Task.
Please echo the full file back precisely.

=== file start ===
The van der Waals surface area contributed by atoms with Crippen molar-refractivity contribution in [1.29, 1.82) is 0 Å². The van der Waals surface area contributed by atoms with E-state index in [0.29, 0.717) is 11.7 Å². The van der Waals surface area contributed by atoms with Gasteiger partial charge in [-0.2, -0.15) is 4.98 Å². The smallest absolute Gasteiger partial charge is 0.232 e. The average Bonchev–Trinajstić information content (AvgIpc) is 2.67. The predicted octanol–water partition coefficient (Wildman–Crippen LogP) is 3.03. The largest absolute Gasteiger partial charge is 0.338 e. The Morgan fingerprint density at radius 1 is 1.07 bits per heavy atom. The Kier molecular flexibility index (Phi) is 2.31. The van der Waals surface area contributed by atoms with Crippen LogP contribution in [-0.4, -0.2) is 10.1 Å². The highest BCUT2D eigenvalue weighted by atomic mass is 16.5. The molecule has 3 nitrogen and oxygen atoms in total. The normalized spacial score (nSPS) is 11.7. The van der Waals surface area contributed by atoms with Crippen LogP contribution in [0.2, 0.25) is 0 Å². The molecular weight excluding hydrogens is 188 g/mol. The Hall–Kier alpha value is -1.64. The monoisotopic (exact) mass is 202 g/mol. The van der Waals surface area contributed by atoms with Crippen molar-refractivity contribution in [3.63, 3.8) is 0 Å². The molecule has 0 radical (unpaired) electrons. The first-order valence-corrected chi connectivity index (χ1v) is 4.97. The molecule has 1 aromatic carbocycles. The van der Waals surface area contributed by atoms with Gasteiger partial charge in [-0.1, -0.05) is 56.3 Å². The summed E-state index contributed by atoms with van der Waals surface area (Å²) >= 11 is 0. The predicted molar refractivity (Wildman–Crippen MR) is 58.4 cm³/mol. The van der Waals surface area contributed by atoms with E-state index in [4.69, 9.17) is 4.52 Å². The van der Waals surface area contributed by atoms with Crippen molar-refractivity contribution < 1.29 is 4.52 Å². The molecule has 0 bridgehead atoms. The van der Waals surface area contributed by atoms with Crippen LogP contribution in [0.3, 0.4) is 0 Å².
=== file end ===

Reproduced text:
The van der Waals surface area contributed by atoms with Crippen molar-refractivity contribution in [1.29, 1.82) is 0 Å². The van der Waals surface area contributed by atoms with E-state index in [0.29, 0.717) is 11.7 Å². The van der Waals surface area contributed by atoms with Gasteiger partial charge in [-0.2, -0.15) is 4.98 Å². The smallest absolute Gasteiger partial charge is 0.232 e. The average Bonchev–Trinajstić information content (AvgIpc) is 2.67. The predicted octanol–water partition coefficient (Wildman–Crippen LogP) is 3.03. The largest absolute Gasteiger partial charge is 0.338 e. The Morgan fingerprint density at radius 1 is 1.07 bits per heavy atom. The Kier molecular flexibility index (Phi) is 2.31. The van der Waals surface area contributed by atoms with Crippen LogP contribution in [-0.4, -0.2) is 10.1 Å². The highest BCUT2D eigenvalue weighted by atomic mass is 16.5. The molecule has 3 nitrogen and oxygen atoms in total. The normalized spacial score (nSPS) is 11.7. The van der Waals surface area contributed by atoms with Crippen LogP contribution in [0.2, 0.25) is 0 Å². The molecular weight excluding hydrogens is 188 g/mol. The Hall–Kier alpha value is -1.64. The monoisotopic (exact) mass is 202 g/mol. The van der Waals surface area contributed by atoms with Crippen molar-refractivity contribution in [3.63, 3.8) is 0 Å². The molecule has 0 radical (unpaired) electrons. The first-order valence-corrected chi connectivity index (χ1v) is 4.97. The molecule has 1 aromatic carbocycles. The van der Waals surface area contributed by atoms with Gasteiger partial charge in [-0.1, -0.05) is 56.3 Å². The summed E-state index contributed by atoms with van der Waals surface area (Å²) >= 11 is 0. The predicted molar refractivity (Wildman–Crippen MR) is 58.4 cm³/mol. The van der Waals surface area contributed by atoms with E-state index in [4.69, 9.17) is 4.52 Å². The van der Waals surface area contributed by atoms with Crippen molar-refractivity contribution < 1.29 is 4.52 Å². The molecule has 0 bridgehead atoms. The van der Waals surface area contributed by atoms with Crippen LogP contribution in [0.3, 0.4) is 0 Å².